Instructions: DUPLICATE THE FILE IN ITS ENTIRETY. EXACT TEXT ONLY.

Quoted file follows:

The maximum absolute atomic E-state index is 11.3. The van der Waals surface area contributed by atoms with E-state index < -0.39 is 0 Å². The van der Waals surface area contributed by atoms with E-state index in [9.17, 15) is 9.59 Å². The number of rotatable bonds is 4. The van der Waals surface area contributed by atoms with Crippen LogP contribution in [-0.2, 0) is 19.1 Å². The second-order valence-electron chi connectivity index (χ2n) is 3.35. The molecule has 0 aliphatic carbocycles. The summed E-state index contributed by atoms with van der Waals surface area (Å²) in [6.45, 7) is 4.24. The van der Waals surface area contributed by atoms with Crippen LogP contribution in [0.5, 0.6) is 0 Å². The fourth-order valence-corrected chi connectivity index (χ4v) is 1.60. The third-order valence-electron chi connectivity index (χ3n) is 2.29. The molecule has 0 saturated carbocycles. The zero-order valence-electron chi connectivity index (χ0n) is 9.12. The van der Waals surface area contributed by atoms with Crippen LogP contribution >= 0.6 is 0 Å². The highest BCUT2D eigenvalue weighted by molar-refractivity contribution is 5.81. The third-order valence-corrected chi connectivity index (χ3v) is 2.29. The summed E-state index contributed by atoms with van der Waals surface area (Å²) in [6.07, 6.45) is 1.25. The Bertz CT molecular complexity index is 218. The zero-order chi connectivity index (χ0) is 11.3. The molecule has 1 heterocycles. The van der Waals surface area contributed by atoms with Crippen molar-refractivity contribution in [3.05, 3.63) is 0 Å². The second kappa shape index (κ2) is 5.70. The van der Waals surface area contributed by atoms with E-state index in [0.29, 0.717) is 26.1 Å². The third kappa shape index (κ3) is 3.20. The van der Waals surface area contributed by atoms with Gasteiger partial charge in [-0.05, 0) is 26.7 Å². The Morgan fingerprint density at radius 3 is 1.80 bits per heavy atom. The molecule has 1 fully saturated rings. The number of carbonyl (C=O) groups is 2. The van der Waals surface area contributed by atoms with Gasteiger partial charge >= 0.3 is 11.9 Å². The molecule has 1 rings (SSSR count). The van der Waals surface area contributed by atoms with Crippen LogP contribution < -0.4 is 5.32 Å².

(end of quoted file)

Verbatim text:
The maximum absolute atomic E-state index is 11.3. The van der Waals surface area contributed by atoms with E-state index < -0.39 is 0 Å². The van der Waals surface area contributed by atoms with E-state index in [9.17, 15) is 9.59 Å². The number of rotatable bonds is 4. The van der Waals surface area contributed by atoms with Crippen LogP contribution in [-0.2, 0) is 19.1 Å². The second-order valence-electron chi connectivity index (χ2n) is 3.35. The molecule has 0 aliphatic carbocycles. The summed E-state index contributed by atoms with van der Waals surface area (Å²) in [6.45, 7) is 4.24. The van der Waals surface area contributed by atoms with Crippen LogP contribution in [0.5, 0.6) is 0 Å². The fourth-order valence-corrected chi connectivity index (χ4v) is 1.60. The third-order valence-electron chi connectivity index (χ3n) is 2.29. The molecule has 0 saturated carbocycles. The zero-order valence-electron chi connectivity index (χ0n) is 9.12. The van der Waals surface area contributed by atoms with Crippen LogP contribution >= 0.6 is 0 Å². The highest BCUT2D eigenvalue weighted by molar-refractivity contribution is 5.81. The third-order valence-corrected chi connectivity index (χ3v) is 2.29. The summed E-state index contributed by atoms with van der Waals surface area (Å²) in [6.07, 6.45) is 1.25. The Bertz CT molecular complexity index is 218. The zero-order chi connectivity index (χ0) is 11.3. The molecule has 1 heterocycles. The van der Waals surface area contributed by atoms with Crippen molar-refractivity contribution in [3.05, 3.63) is 0 Å². The second kappa shape index (κ2) is 5.70. The van der Waals surface area contributed by atoms with E-state index in [0.29, 0.717) is 26.1 Å². The third kappa shape index (κ3) is 3.20. The van der Waals surface area contributed by atoms with Gasteiger partial charge in [-0.05, 0) is 26.7 Å². The Morgan fingerprint density at radius 3 is 1.80 bits per heavy atom. The molecule has 1 fully saturated rings. The number of carbonyl (C=O) groups is 2. The van der Waals surface area contributed by atoms with Gasteiger partial charge >= 0.3 is 11.9 Å². The molecule has 1 rings (SSSR count). The van der Waals surface area contributed by atoms with Crippen LogP contribution < -0.4 is 5.32 Å².